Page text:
Heartland New Zealand, the country's newest bank, reported a 71 per cent slide in annual profit after booking charges to take control of distressed assets previously managed by Pyne Gould Corp.
Net profit fell to $6.9 million, or 2 cents per share, in the 12 months ended June 30, from $23.6 million, or 6 cents, a year earlier, the Christchurch-based lender said in a statement. That was in line with June guidance when Heartland said it was going to take an $18 million charge on writing down the value of loans and investments and to cover the risk of holding some of those assets over a longer time frame.
Stripping out the one-off impairment, adjusted profit rose to $24.4 million and revenue gained 13 per cent to 107.4 million. The bank affirmed its 2014 forecast for net profit of between $34 million and $37 million.
"The NPAT expectation for the next financial year reflects ongoing reductions in cost of funds, lower impairments, continued focus on cost reductions and asset growth in core assets in line with credit growth expectations," the company said.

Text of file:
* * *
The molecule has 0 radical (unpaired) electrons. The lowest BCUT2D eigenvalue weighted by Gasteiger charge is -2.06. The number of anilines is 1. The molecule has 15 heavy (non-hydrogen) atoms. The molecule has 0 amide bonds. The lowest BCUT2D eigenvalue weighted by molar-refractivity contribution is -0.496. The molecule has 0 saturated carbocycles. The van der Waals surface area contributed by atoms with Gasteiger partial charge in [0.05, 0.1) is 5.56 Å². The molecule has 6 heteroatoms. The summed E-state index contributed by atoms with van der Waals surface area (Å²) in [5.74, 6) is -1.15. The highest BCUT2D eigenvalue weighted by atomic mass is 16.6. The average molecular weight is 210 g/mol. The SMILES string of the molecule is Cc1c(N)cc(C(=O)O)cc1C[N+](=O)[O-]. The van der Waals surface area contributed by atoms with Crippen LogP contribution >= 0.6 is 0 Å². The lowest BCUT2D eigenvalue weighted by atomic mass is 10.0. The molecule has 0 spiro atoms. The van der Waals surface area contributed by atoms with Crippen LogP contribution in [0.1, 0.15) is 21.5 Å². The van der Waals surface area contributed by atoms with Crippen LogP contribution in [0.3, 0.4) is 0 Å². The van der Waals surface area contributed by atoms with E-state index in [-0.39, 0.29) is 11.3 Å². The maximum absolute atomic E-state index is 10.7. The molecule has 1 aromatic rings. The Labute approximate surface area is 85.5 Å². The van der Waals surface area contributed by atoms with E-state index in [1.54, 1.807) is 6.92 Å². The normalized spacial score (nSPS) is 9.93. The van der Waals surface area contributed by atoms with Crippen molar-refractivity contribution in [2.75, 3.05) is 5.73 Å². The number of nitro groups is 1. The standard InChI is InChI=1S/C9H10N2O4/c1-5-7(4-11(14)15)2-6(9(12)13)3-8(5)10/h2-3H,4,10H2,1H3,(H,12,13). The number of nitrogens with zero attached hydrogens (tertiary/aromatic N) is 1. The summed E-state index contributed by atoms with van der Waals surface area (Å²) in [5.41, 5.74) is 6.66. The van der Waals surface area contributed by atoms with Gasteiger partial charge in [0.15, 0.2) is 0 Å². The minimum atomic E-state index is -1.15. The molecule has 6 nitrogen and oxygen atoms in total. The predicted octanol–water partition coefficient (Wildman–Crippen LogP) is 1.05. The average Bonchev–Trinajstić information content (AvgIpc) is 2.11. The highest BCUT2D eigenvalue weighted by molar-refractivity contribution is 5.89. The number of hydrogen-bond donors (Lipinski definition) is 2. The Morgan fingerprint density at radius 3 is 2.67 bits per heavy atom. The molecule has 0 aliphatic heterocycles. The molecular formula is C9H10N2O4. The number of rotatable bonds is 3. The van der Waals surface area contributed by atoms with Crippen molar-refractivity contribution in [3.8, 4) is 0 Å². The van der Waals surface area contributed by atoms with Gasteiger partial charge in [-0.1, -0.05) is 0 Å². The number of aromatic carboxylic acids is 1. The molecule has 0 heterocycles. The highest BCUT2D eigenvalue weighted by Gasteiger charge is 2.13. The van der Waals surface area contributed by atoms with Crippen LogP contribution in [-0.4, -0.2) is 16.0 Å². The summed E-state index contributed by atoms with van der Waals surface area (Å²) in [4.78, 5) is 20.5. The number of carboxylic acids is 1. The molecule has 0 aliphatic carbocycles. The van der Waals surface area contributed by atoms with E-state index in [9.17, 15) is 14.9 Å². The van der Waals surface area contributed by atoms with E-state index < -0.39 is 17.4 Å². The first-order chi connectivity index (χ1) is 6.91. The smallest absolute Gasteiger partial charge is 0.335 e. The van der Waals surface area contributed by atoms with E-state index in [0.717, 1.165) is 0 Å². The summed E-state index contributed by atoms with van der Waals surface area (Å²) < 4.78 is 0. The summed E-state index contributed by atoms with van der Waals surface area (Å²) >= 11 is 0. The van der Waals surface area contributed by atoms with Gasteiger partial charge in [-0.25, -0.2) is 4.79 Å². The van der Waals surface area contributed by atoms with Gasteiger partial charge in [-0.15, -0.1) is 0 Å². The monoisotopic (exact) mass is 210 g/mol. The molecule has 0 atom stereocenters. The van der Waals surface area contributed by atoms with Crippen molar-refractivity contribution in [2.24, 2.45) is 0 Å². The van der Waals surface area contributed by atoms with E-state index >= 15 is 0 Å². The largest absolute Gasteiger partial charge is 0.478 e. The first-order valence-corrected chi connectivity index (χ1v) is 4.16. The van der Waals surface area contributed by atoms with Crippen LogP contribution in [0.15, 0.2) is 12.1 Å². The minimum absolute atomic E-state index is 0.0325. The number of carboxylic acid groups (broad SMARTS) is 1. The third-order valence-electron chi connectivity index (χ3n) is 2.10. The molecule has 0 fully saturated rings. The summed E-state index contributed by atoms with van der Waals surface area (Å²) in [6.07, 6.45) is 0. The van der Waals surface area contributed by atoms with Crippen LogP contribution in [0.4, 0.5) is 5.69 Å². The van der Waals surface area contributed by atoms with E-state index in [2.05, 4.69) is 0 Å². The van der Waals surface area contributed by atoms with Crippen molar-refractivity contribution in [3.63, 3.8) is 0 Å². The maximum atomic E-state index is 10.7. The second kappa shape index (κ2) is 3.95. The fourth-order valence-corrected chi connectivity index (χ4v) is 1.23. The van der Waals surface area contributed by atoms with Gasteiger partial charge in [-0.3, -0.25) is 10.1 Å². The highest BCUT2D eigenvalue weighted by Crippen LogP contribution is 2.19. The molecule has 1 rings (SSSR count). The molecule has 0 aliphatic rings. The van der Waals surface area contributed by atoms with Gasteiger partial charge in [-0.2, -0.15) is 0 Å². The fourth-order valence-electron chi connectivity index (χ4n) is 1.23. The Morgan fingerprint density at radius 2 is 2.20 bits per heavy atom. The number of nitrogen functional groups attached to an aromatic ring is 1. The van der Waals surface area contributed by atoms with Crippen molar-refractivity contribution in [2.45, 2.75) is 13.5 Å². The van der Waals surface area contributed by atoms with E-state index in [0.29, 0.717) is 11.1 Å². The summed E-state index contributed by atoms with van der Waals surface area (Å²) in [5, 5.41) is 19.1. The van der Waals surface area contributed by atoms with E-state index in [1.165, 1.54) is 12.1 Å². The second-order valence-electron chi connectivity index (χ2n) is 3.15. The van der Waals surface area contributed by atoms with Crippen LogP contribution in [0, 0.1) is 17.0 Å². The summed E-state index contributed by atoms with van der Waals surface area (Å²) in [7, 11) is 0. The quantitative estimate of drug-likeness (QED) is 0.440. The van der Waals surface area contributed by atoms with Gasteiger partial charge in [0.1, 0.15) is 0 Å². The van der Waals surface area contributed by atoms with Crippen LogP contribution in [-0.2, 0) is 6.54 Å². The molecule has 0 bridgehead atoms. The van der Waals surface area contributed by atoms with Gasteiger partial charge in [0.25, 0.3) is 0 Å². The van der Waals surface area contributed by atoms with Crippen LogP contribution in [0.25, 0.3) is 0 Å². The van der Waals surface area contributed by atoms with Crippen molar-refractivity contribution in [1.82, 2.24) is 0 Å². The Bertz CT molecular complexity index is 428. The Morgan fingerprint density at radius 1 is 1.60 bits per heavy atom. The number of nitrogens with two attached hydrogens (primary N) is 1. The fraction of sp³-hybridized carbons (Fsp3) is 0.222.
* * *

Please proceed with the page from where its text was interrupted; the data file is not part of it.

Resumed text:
The board declared a final dividend of 2.5 cents per share, with a September 20 record date, payable on October 4. That takes the total payout to 6 cents per share.
The shares were unchanged at 86 cents on Friday, and have gained 25 per cent this year. The stock is rated an average 'buy' based on three analyst recommendations compiled by Reuters, with a median target price of 86 cents.
The bank increased its retail and consumer loan book to $987.8 million as at June 30 from $989.4 million and its business segment assets to $549.2 million from $540.2 million. The rural loan book shrank to $456.6 million from $478.6 million, and the non-core property loan portfolio fell to $107.4 million from $160.2 million.
As at June 30, Heartland's total assets were $2.5 billion, up from $2.35 billion a year earlier, and its deposits were $1.84 billion from $1.63 billion.